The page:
City Manager Bob Bruner noted that even if the proposed plan to make East Maple Road three lanes didn't work as projected, the street could easily be converted back to four lanes simply by repaving the lines.
"We would not even be considering this proposal if we believed it would create a nightmare on East Maple Road or your street," Bruner said.
Bruner addressed several what he called misperceptions about the plan at the beginning of the meeting, including:
- This is a done deal — Bruner said there had been little public interest in the matter before Monday. The city still wanted to hold a public hearing, although it was not legally required.
- Adopting this plan will increase traffic by decreasing capacity — According to Bruner, the Parsons Brinkerhoff study indicated that if only 15 percent of traffic diverts to nearby side streets, a three-lane road would have the same capacity as the current four-laned road. The study predicts 30 percent of traffic will avoid Maple Road if it were reduced to three lanes.
- The plan would increase residential cut-through traffic — Most through traffic will divert to major roads, Bruner said, and most drivers who cut through Birmingham neighborhoods are Birmingham residents.
- A three-lane road would impair emergency vehicle access — Bruner said a three-lane road is actually better for emergency vehicles because they have the center left-turn lane to get around traffic and the bike lanes allow traffic to get over.
- A three-lane road makes it harder for residents to exit their driveways — This is only half true, Bruner said. With a three-lane road, however, cars can escape to the center lane when residents are pulling out and fewer vehicles on the road improves sightlines.
- A three-lane road is more dangerous — Bruner said converting roads from four to three lanes is one of the Federal Highway Administration's nine proven safety countermeasures. According to a FHA study, three-lane roads have fewer crashes because cars are forced to travel more slowly.
'I'm now a skeptic,' says one commissioner
Mayor Mark Nickita was one of the few major proponents of the three-lane plan on the City Commission, and urged those in attendance to consider what reinventing East Maple Road could mean for the city.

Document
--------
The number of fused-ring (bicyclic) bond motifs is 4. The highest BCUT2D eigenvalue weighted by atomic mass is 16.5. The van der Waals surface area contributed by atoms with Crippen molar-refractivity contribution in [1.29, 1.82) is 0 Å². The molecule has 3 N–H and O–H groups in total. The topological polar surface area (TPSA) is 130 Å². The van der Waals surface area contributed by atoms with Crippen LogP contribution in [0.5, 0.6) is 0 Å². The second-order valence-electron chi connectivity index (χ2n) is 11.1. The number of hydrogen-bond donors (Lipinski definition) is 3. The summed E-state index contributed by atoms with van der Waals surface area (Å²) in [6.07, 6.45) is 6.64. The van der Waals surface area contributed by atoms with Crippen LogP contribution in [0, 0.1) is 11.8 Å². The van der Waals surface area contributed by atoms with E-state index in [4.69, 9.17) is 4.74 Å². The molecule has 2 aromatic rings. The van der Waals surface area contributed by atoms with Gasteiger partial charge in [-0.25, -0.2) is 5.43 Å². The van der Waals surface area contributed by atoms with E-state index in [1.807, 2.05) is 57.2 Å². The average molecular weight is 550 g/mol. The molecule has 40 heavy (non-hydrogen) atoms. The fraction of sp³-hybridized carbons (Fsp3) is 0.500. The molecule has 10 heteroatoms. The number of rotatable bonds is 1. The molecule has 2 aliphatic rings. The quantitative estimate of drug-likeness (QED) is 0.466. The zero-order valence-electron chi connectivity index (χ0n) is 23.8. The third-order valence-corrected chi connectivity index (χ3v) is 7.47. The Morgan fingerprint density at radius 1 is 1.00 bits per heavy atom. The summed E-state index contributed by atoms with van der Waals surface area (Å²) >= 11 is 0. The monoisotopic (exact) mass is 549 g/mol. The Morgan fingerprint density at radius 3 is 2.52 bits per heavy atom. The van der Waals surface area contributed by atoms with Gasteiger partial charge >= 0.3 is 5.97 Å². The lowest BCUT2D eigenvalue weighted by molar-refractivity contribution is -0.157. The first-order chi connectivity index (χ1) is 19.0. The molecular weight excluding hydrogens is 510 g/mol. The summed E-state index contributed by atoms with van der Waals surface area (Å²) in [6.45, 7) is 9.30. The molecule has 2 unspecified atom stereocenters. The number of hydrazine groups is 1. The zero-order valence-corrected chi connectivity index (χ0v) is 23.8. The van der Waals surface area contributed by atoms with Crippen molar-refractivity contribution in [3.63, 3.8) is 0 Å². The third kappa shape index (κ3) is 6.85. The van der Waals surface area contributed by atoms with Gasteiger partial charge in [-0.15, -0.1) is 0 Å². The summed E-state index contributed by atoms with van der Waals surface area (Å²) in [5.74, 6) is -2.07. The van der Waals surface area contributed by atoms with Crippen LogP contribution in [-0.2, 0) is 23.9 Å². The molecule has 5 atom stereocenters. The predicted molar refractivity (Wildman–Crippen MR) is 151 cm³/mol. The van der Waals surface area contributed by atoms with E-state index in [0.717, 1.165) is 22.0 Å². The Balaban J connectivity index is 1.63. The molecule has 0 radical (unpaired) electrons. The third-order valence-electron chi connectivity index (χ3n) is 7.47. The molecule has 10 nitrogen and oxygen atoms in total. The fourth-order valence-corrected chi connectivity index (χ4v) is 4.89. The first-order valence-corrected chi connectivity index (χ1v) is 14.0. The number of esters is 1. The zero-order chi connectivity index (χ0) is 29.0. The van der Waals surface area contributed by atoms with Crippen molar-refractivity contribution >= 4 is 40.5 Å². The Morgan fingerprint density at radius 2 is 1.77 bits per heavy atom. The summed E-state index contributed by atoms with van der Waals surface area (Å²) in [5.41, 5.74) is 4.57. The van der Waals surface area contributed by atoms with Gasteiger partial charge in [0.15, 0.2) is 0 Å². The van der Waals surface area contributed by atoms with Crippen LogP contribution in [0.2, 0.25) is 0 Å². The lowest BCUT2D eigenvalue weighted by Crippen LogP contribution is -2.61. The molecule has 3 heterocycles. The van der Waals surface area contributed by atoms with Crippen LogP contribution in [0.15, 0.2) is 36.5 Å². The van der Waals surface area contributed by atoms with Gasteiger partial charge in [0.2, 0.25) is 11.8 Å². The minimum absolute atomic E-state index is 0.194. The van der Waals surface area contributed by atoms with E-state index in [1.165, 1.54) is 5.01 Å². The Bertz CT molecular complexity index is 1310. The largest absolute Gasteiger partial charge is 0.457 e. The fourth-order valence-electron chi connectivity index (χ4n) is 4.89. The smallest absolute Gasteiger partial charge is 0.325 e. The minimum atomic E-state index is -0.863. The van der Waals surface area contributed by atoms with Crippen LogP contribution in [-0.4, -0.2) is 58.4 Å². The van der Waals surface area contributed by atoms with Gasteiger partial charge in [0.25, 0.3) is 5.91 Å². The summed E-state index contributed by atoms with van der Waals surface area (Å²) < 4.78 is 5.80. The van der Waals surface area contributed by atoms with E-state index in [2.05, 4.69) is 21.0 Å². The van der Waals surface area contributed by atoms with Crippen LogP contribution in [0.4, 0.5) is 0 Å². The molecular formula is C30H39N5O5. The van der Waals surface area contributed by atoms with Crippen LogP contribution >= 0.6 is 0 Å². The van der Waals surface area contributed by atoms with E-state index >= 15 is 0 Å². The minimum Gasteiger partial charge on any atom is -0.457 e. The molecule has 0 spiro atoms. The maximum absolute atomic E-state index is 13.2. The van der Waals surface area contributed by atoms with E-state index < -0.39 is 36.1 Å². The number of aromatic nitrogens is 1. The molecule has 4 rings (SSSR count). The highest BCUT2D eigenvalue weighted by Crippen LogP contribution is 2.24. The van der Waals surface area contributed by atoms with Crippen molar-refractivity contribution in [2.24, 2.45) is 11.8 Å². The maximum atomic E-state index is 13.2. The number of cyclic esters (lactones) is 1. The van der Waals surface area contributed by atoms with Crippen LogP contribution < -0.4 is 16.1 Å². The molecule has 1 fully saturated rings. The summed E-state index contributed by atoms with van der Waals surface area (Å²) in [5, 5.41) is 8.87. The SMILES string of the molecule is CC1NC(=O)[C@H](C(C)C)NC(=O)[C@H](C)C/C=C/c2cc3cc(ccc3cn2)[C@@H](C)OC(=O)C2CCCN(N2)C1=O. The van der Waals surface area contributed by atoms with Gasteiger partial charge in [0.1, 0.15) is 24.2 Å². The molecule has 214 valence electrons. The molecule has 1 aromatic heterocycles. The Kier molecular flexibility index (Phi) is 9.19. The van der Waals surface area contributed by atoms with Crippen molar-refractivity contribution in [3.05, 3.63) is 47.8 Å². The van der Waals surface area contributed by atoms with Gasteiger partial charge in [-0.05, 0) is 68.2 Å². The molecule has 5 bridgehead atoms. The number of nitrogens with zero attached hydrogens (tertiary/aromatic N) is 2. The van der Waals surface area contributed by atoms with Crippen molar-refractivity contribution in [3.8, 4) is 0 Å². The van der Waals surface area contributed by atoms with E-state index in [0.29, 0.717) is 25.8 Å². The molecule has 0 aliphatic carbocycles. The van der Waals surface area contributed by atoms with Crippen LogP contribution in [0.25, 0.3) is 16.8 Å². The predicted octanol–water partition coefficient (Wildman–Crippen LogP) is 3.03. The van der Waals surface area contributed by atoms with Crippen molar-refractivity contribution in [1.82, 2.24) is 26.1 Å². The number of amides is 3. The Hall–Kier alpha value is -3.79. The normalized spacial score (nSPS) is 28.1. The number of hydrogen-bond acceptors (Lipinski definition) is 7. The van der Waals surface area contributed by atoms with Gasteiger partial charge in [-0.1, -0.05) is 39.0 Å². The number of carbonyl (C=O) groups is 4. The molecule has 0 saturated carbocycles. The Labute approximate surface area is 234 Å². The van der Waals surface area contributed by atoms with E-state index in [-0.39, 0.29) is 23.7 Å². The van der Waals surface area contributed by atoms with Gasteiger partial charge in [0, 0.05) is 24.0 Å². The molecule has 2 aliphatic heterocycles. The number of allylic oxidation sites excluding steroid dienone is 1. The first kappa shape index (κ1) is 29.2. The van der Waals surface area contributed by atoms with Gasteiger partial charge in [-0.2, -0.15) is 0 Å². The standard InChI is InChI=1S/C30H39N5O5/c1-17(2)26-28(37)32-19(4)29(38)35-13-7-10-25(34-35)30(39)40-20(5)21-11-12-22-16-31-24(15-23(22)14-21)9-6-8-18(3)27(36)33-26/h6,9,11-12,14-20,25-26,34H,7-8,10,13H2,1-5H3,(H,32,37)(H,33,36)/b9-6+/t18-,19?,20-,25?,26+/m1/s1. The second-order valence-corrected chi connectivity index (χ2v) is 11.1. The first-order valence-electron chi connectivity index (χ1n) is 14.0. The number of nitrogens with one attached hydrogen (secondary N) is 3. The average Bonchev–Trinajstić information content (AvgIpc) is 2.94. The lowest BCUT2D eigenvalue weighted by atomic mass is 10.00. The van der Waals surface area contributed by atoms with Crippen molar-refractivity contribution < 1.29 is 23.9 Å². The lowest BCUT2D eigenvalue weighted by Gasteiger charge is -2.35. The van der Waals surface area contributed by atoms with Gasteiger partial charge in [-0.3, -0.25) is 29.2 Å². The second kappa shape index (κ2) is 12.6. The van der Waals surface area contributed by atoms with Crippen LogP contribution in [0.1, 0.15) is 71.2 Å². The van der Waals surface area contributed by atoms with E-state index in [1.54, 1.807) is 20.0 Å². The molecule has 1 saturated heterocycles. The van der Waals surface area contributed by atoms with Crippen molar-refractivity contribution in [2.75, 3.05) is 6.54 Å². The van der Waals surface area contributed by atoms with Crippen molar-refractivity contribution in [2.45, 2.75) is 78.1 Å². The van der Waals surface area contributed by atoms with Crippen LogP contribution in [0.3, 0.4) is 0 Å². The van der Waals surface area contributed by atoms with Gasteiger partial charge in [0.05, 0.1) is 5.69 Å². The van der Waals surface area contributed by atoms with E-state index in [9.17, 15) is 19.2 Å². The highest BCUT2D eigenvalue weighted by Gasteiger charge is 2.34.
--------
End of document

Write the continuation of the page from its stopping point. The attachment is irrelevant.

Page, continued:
"It's not a great street ... In fact, it's one of the worst, if not the worst street in the whole city," Nickita said. "We are in a position to redesign this street for the next 40 years."
Still, commissioners were swayed by the overwhelming opinion of the Monday night crowd, echoing the crowd's sentiment when commenting on the two plans.
"I've heard enough," Commissioner Rackeline Hoff said. "I am ready to make a decision on this and my decision would be to (keep it four lanes)."
Commissioner Gordon Rinschler agreed, noting that he thought the entire process of redesigning East Maple — particularly incorporating the Complete Streets study — "went off the rails."
"We're jumping the gun," he said, saying not every street should be a complete street.
Commissioner Scott Moore said he was in favor of improving East Maple Road but didn't think he had enough information — particularly, feedback from SMART and the Birmingham Public School district, both of which use the roads for their buses — to make a decision Monday night.
Still, Moore pointed that residents shouldn't be surprised when Complete Streets is mentioned in the future.
"Complete Streets is how we're going to be doing transportation planning in this century," Moore said "Who would have thought in the 1960s that (Birmingham) would need five to six parking structures. People thought we were nuts, but thank goodness we have them."
Commissioner Tom McDaniel began as a proponent of the three-lane plan but became a skeptic by the end of the night.
"Because of the uproar this has caused ... I'm a skeptic too," he said. McDaniel said he wanted city staff to return with more answers, but was doubtful it would do much good in the court of public opinion.
"The thing is, are we going to learn enough to convince you people one way or another?" he asked.